In the matter of the Ontario Heritage Act
R.S.O. 1990 Chapter 0.18
City of Toronto, Province of Ontario
Notice of intention to designate
315 Bloor Street West
Take notice that Toronto City Council intends to designate the lands and buildings known municipally as 315 Bloor Street West under Part IV, Section 29 of the Ontario Heritage Act.
Reasons for Designation
The property at 315 Bloor Street West is worthy of designation under Part IV, Section 29 of the Ontario Heritage Act for its cultural heritage value, and meets the criteria for municipal designation prescribed by the Province of Ontario under the three categories of design, associative and contextual value. Located on the southwest corner of Bloor Street West and Devonshire Place, the Dominion Meteorological Building (1909) is a 2½-storey administration building with a tower. The site includes the Transit House, a single-storey outbuilding that originally contained meteorological instruments. The property was listed on the inaugural City of Toronto Inventory of Heritage Properties in June 1973.
Statement of Cultural Heritage Value
The Dominion Meteorological Building has associative value for its direct links to significant institutions. From 1909 to 1971, it housed the Meteorological Service Canada, the federal government agency responsible for meteorological observations and weather forecasting. The University of Toronto's Admissions and Awards Office occupied the premises for nearly 40 years.
Historically, the Dominion Meteorological Building is also associated with the notable Toronto architectural firm of Burke, Horwood and White, which executed the plans prepared by its predecessor, Burke and Horwood. The partnership was headed by Edmund Burke, who had worked with his uncle, architect Henry Langley, before assuming the practice of another distinguished architect, William Storm. Teaming with J.C.B. Horwood in 1895, the pair designed such iconic Toronto buildings as Castle Memorial Hall (part of McMaster Hall and later the Royal Conservancy of Music). Murray White joined the practice in 1908, and the firm continued to receive commissions for a variety of residential, commercial, institutional and public buildings and structures, including the Prince Edward (Bloor Street) Viaduct.
From a design perspective, the Dominion Meteorological Building is a rare and unique example of a building type in Toronto, which was originally designed to house the observatory, meteorological equipment and administrative functions of the Meteorological Service of Canada. Its well-crafted design employed the popular Romanesque Revival style, identified by the rugged stone masonry, castle-like appearance and application of the round arch for the principal (south) entrance. The building displays a high degree of craftsmanship, including the treatment of the main entry with its decorative stone carvings, and the iconic tower, which was specifically designed to house the observatory's telescope.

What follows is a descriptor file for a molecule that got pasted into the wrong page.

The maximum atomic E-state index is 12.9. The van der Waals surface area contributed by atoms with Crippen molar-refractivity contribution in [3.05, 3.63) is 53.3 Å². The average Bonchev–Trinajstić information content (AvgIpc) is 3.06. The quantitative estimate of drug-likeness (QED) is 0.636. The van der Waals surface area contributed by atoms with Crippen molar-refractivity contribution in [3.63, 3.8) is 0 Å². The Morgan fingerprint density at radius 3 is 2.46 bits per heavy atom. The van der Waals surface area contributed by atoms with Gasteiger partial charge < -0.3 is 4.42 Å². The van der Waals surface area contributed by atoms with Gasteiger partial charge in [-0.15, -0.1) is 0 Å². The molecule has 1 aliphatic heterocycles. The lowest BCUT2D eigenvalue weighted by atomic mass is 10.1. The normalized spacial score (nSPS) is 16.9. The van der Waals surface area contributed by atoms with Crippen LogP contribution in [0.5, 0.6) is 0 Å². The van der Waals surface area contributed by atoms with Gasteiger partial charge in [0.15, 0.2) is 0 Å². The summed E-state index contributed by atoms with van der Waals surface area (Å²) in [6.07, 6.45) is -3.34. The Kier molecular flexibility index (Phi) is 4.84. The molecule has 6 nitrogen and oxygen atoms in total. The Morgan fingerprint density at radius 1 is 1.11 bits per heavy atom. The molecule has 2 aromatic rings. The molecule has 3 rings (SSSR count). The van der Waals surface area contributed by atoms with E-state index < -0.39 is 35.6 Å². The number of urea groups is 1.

Contextually, with its distinctive tower and location on the south side of Bloor Street West, the Dominion Meteorological Building is a local landmark at the north end of the University of Toronto campus. The building anchors the southwest corner of Devonshire Place, where it is setback from the intersection and adjoins the diminutive Transit House.
The heritage attributes of the property at 315 Bloor Street West are:
Dominion Meteorological Building:
- The scale, form and massing of the rectangular-shaped plan, which rises 2½-stories above a raised base with window openings
- The roughly-textured sandstone cladding with smooth dressed stone trim on the window openings and cornice
- The truncated hipped roof with clay tile cladding, stone chimneys and stone-clad dormers
- On the principal (north) façade, the centrally-placed frontispiece with a stepped parapet and round-arched openings in the second storey and attic half-storey
- The main (north) entrance, which is elevated at the base of the frontispiece and accessed via stone steps
- The detailing of the north entrance, where the round-arched surround incorporates sandstone columns, brackets, carved mouldings with gargoyles, and a sculpted tympanum with the Royal coat-of-arms
- Flanking the north entry, the fenestration where flat-headed window openings are grouped in stone surrounds, contain wood sash windows, and have transoms in the first-floor openings and decorative upper light divided sashes in the second-storey openings
- At the north end, the round tower, which rises above the ridge of the adjoining roof and features narrow lancet window openings
- On the side elevations (east and west) that are viewed from Devonshire Place and Bloor Street West, respectively, the pattern and placement of the window openings
- The interior, with the cross corridors with arch detailing, the grand south staircase, the pressed brick cladding on the walls, and the original geometric tile flooring
- The setback of the building from Bloor Street West and Devonshire Place where a stone and ironwork fence outlines the perimeter of the property
- The scale, form and massing of the single-storey structure
- The clinker brick cladding with the smooth grey brick trim
- The gable roof that is covered with clay tile and incorporates a skylight
- The round-arched window openings
- The placement of the building to the northwest of the Dominion Meteorological Building, where it is angled according to the exact astronomical north-south orientation
Notice of an objection to the proposed designation may be served on the City Clerk, Attention: Rosalind Dyers, Administrator, Toronto and East York Community Council, Toronto City Hall, 100 Queen Street West, 2nd floor, Toronto, ON M5H 2N2, within thirty days of July 27, 2010, which is August 26, 2010. The notice must set out the reason(s) for the objection, and all relevant facts.
Dated at Toronto this 27th day of July, 2010.
Ulli S. Watkiss